Detroit Photographic Company’s Views of North America, ca. 1897-1924
This collection includes views throughout the United States of prominent buildings, clubs, estates, monuments, and colleges and universities; historical sites, including battlefields and forts; natural landmarks, such as canyons, islands, rock formations, and waterfalls; industry; educational, financial, and government facilities; naval vessels and yachting events; canals and waterfronts; roads, railroads, and other methods of transportation. Also scenes of urban and rural communities and other points of interest in the United States, Canada, Mexico, and the Caribbean area, and a series of mammoth panoramic views mostly of western mountain ranges. There are also portraits of Native Americans, Asian Americans, and genre portraits of African Americans.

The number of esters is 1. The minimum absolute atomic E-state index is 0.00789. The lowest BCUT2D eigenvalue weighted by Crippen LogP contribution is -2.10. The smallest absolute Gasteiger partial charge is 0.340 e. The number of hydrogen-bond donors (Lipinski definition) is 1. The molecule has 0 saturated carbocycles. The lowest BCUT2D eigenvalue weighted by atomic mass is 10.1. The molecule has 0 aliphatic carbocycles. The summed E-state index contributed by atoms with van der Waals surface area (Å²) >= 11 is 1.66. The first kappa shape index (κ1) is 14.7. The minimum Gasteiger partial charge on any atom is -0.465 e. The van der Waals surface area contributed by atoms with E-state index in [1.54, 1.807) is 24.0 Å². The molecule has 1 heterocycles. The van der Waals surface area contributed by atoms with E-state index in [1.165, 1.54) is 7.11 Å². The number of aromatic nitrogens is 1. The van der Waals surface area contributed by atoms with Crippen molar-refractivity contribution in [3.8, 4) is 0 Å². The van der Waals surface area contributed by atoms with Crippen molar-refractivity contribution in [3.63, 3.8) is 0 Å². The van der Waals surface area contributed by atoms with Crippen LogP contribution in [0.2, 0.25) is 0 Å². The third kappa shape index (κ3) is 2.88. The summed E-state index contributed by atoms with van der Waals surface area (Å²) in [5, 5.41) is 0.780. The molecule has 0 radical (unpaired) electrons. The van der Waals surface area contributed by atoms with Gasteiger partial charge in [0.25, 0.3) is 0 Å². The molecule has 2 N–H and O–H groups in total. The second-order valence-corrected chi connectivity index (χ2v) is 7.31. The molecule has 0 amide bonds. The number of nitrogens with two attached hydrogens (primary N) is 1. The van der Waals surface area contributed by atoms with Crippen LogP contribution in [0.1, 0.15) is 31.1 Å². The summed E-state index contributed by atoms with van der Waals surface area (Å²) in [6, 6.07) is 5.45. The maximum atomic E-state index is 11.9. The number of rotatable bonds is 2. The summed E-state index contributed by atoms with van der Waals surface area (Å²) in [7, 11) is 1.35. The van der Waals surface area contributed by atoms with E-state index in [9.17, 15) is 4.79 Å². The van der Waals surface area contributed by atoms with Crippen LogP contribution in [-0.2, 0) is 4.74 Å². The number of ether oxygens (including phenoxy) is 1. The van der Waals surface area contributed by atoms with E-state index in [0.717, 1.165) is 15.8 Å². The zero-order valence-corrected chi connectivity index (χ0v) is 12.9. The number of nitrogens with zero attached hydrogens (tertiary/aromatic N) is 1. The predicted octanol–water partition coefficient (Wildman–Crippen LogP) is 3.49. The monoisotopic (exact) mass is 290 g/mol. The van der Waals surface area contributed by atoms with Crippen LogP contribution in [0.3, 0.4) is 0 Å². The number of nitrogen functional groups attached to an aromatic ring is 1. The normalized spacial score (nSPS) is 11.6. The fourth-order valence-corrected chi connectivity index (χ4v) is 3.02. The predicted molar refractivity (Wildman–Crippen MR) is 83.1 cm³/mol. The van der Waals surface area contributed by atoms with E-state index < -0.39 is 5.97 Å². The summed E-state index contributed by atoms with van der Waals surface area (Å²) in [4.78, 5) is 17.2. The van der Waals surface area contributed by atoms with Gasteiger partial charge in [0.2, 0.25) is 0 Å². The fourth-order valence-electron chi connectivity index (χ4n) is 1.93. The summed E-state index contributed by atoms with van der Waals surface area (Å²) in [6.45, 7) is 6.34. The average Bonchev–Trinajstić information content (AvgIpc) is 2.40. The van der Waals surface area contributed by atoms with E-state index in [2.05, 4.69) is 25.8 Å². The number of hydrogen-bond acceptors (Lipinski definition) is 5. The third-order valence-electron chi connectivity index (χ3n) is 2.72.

History of the Collection
The Detroit Photographic Company began as a photographic publishing firm in the late 1890s. The founders, Detroit businessman and publisher William A. Livingston, Jr., and photographer and photopublisher Edwin H. Husher, obtained the exclusive rights to use the Swiss color photolithography "Photochrom" process. This process permitted the mass production of color postcards, prints, and albums for sale to the American market. In 1897 William Henry Jackson became a partner in the firm, adding thousands of negatives to the inventory, some taken as early as the 1870s. In 1905 the company changed its name to the Detroit Publishing Company. It went into receivership in 1924, and liquidated its assets in 1932.
Over 1,000 photographic prints in black & white and color, of various sizes.
The exhibition gallery is closed while the library's building is under renovation.
Temporary Reading Room Hours
Monday - Friday: 9 am to 4:45 pm
The temporary reading room is located in Yale's Sterling Memorial Library, across Wall Street from the Beinecke.